Households have cut their debt by a third since crash
Central Bank figures put household debt at €135.3bn in second quarter of 2019
Household net worth is calculated by adding the total value of the housing stock and financial assets – such as cash savings, shares, pensions and possessions such as cars and antiques – and subtracting debt owed or liabilities. Photograph: iStock
Irish households have reduced their debt by a third since the crash, figures from the Central Bank show.
After a nearly a decade of belt-tightening, household debt in the Republic stood at €135.3 billion, or €27,489 per person, in the second quarter of 2019.
While this was still one of the highest debt levels in Europe, it was 33 per cent, or €67.6 billion, lower than the boom-time peak of €203 billion recorded in the third quarter of 2008 just as the financial crisis hit.
Experts indicate that the current debt level for households may flatter their actual financial position. This is because in calculating household debt the Central Bank uses the market value of non-performing loans, many of which have been sold on by banks at a discount.
In most cases, however, the discounts have not been fully passed through to borrowers in arrears.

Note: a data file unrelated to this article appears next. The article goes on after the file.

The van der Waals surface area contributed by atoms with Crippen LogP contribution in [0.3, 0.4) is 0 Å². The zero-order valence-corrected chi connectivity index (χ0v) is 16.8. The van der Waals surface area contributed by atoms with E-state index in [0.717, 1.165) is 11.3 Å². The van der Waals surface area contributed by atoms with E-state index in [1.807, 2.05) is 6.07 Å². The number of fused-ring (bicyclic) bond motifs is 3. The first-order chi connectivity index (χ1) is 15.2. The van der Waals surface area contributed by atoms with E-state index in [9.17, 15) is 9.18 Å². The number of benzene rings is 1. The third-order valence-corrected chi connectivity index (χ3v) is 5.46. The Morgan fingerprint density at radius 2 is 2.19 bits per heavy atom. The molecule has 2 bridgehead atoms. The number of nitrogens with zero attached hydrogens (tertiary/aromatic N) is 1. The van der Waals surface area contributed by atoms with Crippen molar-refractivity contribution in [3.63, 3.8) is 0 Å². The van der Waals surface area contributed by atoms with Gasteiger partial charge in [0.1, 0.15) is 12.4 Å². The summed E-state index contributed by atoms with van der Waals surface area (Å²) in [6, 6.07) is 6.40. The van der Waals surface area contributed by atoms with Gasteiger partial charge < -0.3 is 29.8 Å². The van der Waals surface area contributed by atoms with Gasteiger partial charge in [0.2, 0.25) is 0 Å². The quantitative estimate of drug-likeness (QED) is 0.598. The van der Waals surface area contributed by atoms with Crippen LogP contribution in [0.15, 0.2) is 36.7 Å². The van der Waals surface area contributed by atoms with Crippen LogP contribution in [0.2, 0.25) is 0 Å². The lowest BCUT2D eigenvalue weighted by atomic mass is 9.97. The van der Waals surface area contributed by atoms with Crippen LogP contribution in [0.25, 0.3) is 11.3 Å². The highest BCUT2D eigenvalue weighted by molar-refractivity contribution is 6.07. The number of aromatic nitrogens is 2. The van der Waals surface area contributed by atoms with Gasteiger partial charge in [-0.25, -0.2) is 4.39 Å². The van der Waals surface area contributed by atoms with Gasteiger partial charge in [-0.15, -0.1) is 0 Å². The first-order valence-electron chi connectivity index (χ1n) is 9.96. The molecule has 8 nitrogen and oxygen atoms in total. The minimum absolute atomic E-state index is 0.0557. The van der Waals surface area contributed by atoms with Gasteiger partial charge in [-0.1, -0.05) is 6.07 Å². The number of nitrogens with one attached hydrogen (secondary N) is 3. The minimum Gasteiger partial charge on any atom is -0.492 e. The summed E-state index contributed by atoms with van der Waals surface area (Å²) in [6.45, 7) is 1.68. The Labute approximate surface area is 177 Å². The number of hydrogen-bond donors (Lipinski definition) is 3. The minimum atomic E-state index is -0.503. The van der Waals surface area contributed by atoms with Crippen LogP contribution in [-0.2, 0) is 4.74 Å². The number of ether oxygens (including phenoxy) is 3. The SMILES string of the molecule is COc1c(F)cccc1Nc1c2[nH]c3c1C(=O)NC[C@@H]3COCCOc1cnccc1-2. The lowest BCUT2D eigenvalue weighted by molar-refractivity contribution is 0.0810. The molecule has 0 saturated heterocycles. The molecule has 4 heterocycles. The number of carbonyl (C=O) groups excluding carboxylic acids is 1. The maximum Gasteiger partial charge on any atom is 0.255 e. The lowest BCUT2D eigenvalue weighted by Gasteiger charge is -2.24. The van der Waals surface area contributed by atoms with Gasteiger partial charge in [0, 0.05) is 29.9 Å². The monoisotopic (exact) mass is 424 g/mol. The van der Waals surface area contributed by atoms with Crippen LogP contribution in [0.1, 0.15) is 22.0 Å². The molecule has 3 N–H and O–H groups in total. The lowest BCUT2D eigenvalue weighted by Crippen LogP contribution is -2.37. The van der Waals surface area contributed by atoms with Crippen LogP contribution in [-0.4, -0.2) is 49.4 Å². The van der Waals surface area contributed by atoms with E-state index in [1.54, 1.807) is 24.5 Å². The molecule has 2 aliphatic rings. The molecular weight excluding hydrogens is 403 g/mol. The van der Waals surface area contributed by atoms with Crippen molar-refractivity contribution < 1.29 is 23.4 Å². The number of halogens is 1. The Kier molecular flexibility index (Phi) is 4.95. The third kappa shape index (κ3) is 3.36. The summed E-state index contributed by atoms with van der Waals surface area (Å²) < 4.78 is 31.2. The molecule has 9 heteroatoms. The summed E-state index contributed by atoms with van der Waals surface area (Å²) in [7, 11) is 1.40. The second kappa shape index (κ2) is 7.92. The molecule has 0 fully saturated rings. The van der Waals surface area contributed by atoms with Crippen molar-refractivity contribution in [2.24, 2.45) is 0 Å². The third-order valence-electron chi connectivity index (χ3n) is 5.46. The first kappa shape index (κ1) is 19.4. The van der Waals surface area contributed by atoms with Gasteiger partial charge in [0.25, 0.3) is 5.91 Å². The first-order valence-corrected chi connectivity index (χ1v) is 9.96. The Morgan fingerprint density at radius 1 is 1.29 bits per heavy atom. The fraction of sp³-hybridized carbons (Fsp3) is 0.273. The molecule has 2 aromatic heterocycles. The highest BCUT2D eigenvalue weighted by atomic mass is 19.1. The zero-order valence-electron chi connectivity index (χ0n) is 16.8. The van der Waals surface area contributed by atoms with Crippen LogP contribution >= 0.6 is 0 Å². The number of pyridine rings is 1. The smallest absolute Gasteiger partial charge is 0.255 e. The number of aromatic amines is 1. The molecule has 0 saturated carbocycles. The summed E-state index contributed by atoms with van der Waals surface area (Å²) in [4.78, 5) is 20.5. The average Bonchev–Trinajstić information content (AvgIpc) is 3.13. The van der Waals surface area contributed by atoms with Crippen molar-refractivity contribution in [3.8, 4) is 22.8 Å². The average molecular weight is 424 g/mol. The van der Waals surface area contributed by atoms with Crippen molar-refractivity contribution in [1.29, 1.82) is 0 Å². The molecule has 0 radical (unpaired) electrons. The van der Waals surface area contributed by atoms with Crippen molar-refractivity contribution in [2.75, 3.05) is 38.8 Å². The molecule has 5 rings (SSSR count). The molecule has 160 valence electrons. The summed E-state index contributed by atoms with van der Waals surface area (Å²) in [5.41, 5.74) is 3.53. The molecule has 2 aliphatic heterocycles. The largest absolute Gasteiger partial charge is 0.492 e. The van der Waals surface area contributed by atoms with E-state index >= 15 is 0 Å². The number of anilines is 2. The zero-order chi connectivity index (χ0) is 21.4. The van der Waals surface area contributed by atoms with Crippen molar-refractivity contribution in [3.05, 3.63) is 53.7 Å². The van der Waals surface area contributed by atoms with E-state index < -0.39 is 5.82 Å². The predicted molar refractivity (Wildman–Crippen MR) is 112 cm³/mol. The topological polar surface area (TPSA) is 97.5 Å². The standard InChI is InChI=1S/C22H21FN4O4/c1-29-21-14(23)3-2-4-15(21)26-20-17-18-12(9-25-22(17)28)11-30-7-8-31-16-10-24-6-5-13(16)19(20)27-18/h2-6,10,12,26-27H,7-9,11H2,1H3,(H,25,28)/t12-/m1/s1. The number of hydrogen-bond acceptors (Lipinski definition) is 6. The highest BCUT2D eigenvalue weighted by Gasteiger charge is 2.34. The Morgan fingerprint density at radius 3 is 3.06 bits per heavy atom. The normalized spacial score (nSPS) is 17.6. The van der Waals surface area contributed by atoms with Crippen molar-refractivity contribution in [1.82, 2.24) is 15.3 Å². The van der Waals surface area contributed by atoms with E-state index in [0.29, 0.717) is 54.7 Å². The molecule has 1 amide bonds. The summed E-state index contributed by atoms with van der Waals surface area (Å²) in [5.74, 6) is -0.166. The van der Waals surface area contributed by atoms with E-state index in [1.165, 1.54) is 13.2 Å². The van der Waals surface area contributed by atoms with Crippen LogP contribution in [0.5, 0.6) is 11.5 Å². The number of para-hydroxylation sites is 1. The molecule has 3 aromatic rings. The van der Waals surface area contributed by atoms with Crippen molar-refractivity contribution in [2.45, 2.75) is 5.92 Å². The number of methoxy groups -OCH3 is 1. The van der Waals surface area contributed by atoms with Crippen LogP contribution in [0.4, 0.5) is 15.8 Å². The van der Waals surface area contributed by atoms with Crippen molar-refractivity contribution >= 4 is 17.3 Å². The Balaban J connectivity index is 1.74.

In contrast to household debt, the State’s national debt is going the other way. Last year it rose to €206 billion, up from €201 billion in 2017, and remains high by internationally standards.
The Government paid out €14 million a day or €5.2 billion in interest last year in interest to service it.
While national debt as a proportion of gross domestic product (GDP) has been falling – it dropped to just under 65 per cent in 2018 – the absolute level of debt has remained elevated since the crash, leaving the State vulnerable to sudden shocks.
On the other side of the ledger the Central Bank figures show Irish households are, on paper at least, richer than at any other time. They show household net worth climbed by €12 billion to a new high of €780 billion, which equates to €158,574 per person.
The headline figure eclipses the boom-time pre-crash peak of €719 billion achieved in the second quarter of 2007.
Household net worth is calculated by adding the total value of the housing stock and financial assets – such as cash savings, shares, pensions and possessions such as cars and antiques – and subtracting debt owed or liabilities.
It is, however, considered a crude measure of prosperity as it hides the distribution of household assets and liabilities across income groups and age categories.
Most of the net worth of Irish households is tied up in property, which has risen in value in recent years on the back of an undersupply.
The Central Bank said the increase over the quarter was driven by improvements in both households’ financial assets and housing assets.
“Mortgages make up the bulk of Irish household debt, and this component has started to grow again in 2019,” Goodbody analyst Dermot O’Leary said.
“ However, mortgage credit growth in this cycle will be constrained by the macro-prudential rules, meaning that mortgage credit should grow in line with incomes.”
Mr O’Leary said Goodbody was forecasting debt to start rising again in the coming years, “but at a modest pace”.